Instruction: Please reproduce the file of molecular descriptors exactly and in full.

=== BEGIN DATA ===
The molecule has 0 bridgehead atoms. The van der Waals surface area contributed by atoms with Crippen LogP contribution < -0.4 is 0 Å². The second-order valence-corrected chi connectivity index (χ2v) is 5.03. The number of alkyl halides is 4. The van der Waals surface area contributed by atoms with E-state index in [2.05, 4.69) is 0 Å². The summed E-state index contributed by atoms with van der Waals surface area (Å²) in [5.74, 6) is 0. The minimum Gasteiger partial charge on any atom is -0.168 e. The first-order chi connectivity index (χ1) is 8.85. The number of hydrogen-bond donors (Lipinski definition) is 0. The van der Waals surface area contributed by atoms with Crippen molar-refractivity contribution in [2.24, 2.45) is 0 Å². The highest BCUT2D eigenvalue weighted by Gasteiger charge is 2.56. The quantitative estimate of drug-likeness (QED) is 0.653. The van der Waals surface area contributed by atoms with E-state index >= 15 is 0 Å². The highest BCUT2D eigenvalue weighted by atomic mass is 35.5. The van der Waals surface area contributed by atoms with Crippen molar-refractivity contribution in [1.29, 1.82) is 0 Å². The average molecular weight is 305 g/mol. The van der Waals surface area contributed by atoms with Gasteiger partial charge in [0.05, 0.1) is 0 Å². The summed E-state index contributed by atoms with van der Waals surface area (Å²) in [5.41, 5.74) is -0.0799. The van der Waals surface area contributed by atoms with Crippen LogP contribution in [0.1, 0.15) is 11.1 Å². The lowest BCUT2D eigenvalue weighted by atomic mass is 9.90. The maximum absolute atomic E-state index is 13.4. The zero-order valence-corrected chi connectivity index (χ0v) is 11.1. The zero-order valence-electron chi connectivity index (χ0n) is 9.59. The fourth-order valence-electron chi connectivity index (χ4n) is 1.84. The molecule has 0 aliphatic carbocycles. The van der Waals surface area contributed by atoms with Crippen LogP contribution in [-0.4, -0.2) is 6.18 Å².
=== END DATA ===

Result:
The molecule has 0 bridgehead atoms. The van der Waals surface area contributed by atoms with Crippen LogP contribution < -0.4 is 0 Å². The second-order valence-corrected chi connectivity index (χ2v) is 5.03. The number of alkyl halides is 4. The van der Waals surface area contributed by atoms with E-state index in [2.05, 4.69) is 0 Å². The summed E-state index contributed by atoms with van der Waals surface area (Å²) in [5.74, 6) is 0. The minimum Gasteiger partial charge on any atom is -0.168 e. The first-order chi connectivity index (χ1) is 8.85. The number of hydrogen-bond donors (Lipinski definition) is 0. The van der Waals surface area contributed by atoms with Crippen molar-refractivity contribution in [2.24, 2.45) is 0 Å². The highest BCUT2D eigenvalue weighted by Gasteiger charge is 2.56. The quantitative estimate of drug-likeness (QED) is 0.653. The van der Waals surface area contributed by atoms with E-state index >= 15 is 0 Å². The highest BCUT2D eigenvalue weighted by atomic mass is 35.5. The van der Waals surface area contributed by atoms with Crippen molar-refractivity contribution in [1.29, 1.82) is 0 Å². The average molecular weight is 305 g/mol. The van der Waals surface area contributed by atoms with Gasteiger partial charge in [0.05, 0.1) is 0 Å². The summed E-state index contributed by atoms with van der Waals surface area (Å²) in [5.41, 5.74) is -0.0799. The van der Waals surface area contributed by atoms with Crippen LogP contribution in [0.1, 0.15) is 11.1 Å². The lowest BCUT2D eigenvalue weighted by atomic mass is 9.90. The maximum absolute atomic E-state index is 13.4. The zero-order valence-corrected chi connectivity index (χ0v) is 11.1. The zero-order valence-electron chi connectivity index (χ0n) is 9.59. The fourth-order valence-electron chi connectivity index (χ4n) is 1.84. The molecule has 0 aliphatic carbocycles. The van der Waals surface area contributed by atoms with Crippen LogP contribution in [-0.4, -0.2) is 6.18 Å².